Pay disputes, incentives and increments, NOCs to play leagues and county cricket, compensation and benefits, work culture complaints—and all those routine Human Resources issues shall be dealt on a priority basis. It can be a tough ask catering to the needs of a large pool of players who come from all corners of Pakistan but self-managing teams in all cricketing zones could help avoid bureaucracy and hierarchical challenges in this regard.
"Leaders inspire people through a shared vision and create an environment where people feel valued and fulfilled," said Randy Stocklin, co-founder and CEO of One Click Ventures. PCB should take it upon themselves to identify leadership potential in players. They may train players with leadership inclinations and then assign them leadership roles systematically.
Captain of the team should become a role model in every sense of the word. They are not just bound to marshall troops on the field but they must exhibit emotional intelligence and also take a keen interest in understanding each player's mindset, goals and know what motivates them.
Instead of close supervision, PCB can lessen disreputable behaviors by creating an ethical environment and making ethics a shared value. Close monitoring of players might be necessary in many cases although overdoing that may jeopardize the trust between PCB management and players.
At PCB, dynamic administrators such as Wasim Khan must act as an inspiration for ethical behavior. Higher-ups should reward ethical behaviors shown by players and set high expectations for the level of ethics. Also, PCB shall devise teams and empower them for the implementation of the Anti-Corruption Code and their polices in all districts.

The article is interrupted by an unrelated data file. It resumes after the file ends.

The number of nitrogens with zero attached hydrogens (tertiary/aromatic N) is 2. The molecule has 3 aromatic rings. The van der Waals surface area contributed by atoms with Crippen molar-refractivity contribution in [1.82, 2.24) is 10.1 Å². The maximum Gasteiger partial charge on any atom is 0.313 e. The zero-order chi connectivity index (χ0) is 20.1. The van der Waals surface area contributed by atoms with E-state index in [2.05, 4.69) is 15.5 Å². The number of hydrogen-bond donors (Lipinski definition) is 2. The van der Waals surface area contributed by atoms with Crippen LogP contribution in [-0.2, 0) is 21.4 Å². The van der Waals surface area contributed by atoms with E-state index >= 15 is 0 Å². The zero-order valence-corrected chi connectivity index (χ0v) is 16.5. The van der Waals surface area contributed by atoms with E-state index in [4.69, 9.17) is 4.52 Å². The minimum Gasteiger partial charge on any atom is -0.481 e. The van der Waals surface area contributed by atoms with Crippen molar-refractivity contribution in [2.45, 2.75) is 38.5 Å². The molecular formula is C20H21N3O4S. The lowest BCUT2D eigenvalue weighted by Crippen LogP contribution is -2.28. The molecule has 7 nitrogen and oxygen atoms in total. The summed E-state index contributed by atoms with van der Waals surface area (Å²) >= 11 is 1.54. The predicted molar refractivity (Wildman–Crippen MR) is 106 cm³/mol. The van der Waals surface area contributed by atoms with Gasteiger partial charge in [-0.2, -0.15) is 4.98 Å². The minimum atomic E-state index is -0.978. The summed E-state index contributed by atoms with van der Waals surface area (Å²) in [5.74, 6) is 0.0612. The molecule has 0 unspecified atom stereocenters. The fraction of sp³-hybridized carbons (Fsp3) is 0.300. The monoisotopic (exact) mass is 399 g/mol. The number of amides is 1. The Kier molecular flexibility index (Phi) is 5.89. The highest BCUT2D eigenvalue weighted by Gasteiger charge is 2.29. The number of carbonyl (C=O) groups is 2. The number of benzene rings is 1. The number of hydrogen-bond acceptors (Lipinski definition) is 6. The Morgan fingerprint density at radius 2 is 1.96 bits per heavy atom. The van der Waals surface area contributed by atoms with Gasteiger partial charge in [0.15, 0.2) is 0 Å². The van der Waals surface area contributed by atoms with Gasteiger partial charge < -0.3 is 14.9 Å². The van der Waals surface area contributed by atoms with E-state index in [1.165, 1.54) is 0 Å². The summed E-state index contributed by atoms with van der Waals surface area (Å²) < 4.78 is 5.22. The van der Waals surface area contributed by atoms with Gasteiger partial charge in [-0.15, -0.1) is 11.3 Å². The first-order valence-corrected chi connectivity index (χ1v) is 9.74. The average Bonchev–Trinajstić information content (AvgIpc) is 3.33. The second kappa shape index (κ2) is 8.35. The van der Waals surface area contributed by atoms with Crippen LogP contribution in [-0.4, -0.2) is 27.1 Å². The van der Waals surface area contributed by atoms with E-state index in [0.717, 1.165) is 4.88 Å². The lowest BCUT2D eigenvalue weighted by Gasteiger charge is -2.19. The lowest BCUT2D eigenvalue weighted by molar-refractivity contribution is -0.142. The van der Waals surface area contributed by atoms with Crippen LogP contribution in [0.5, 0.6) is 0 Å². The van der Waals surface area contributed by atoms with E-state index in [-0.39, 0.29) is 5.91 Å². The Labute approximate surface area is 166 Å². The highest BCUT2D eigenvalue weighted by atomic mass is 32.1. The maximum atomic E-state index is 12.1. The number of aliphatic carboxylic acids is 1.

Pakistan Cricket Board must work on developing their public relations front and actively involve former players, sports journalists, avid fans of the game, and other stakeholders in the policymaking. They could put in place a mechanism for connecting with the fan base and take their input in devising strategic goals.
Salman Butt outside the Southwark Crown Court during his trial
A close-knit cricket community will keep the current players' headspace positive as the former legends could mentor and inspire the current and the future crop of players. Thus, a feeling of family and ownership will help develop great sportspersons.
It seems unfeasible for the PCB to oversee all the happenings at domestic level as their headquarters are based in Lahore and there isn't a vibrant presence of officials in all cities. Thus, making it difficult for a player to contact in case of corruption approach. Specifically rewarding players who promptly report approaches from bookies will lead to lower levels of criminal behaviors.
PCB may set up a hotline to report foul play which could assist expedite the process of prosecuting delinquents. Finally, the severity of punishment should have no bearing on the level of cricket at which crime was committed in order to set exemplary precedents.